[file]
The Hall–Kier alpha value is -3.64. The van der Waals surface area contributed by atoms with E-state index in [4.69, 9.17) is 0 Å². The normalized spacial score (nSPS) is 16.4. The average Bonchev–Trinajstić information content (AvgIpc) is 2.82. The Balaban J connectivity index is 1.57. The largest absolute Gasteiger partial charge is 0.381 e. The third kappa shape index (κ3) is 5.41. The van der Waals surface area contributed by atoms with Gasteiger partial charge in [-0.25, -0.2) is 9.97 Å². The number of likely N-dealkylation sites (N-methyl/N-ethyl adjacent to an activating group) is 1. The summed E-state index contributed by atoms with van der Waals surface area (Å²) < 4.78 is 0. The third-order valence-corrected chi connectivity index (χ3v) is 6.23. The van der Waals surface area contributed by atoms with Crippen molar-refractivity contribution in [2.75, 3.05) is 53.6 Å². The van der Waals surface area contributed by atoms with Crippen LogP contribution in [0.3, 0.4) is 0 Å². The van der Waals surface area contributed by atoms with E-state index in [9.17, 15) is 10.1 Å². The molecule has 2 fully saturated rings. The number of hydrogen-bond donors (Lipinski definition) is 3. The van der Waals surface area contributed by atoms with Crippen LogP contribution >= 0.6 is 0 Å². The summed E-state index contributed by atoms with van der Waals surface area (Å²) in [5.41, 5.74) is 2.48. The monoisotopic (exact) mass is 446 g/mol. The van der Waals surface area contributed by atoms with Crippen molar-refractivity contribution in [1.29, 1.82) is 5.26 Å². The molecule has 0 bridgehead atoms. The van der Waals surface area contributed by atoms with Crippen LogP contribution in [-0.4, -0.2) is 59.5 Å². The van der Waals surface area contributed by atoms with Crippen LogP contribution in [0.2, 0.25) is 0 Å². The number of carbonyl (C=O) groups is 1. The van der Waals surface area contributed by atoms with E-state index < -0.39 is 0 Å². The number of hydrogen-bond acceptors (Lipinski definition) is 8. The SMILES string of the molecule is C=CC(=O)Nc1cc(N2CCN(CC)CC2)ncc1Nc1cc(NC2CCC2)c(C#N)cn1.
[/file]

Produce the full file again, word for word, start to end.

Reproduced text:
The Hall–Kier alpha value is -3.64. The van der Waals surface area contributed by atoms with E-state index in [4.69, 9.17) is 0 Å². The normalized spacial score (nSPS) is 16.4. The average Bonchev–Trinajstić information content (AvgIpc) is 2.82. The Balaban J connectivity index is 1.57. The largest absolute Gasteiger partial charge is 0.381 e. The third kappa shape index (κ3) is 5.41. The van der Waals surface area contributed by atoms with Gasteiger partial charge in [-0.25, -0.2) is 9.97 Å². The number of likely N-dealkylation sites (N-methyl/N-ethyl adjacent to an activating group) is 1. The summed E-state index contributed by atoms with van der Waals surface area (Å²) < 4.78 is 0. The third-order valence-corrected chi connectivity index (χ3v) is 6.23. The van der Waals surface area contributed by atoms with Crippen molar-refractivity contribution in [2.75, 3.05) is 53.6 Å². The van der Waals surface area contributed by atoms with Crippen LogP contribution in [0.3, 0.4) is 0 Å². The van der Waals surface area contributed by atoms with E-state index in [9.17, 15) is 10.1 Å². The molecule has 2 fully saturated rings. The number of hydrogen-bond donors (Lipinski definition) is 3. The van der Waals surface area contributed by atoms with Crippen LogP contribution >= 0.6 is 0 Å². The summed E-state index contributed by atoms with van der Waals surface area (Å²) in [5.41, 5.74) is 2.48. The monoisotopic (exact) mass is 446 g/mol. The van der Waals surface area contributed by atoms with Crippen molar-refractivity contribution in [1.29, 1.82) is 5.26 Å². The molecule has 0 bridgehead atoms. The van der Waals surface area contributed by atoms with Crippen LogP contribution in [-0.4, -0.2) is 59.5 Å². The van der Waals surface area contributed by atoms with Crippen LogP contribution in [0.2, 0.25) is 0 Å². The number of carbonyl (C=O) groups is 1. The van der Waals surface area contributed by atoms with E-state index < -0.39 is 0 Å². The number of hydrogen-bond acceptors (Lipinski definition) is 8. The SMILES string of the molecule is C=CC(=O)Nc1cc(N2CCN(CC)CC2)ncc1Nc1cc(NC2CCC2)c(C#N)cn1.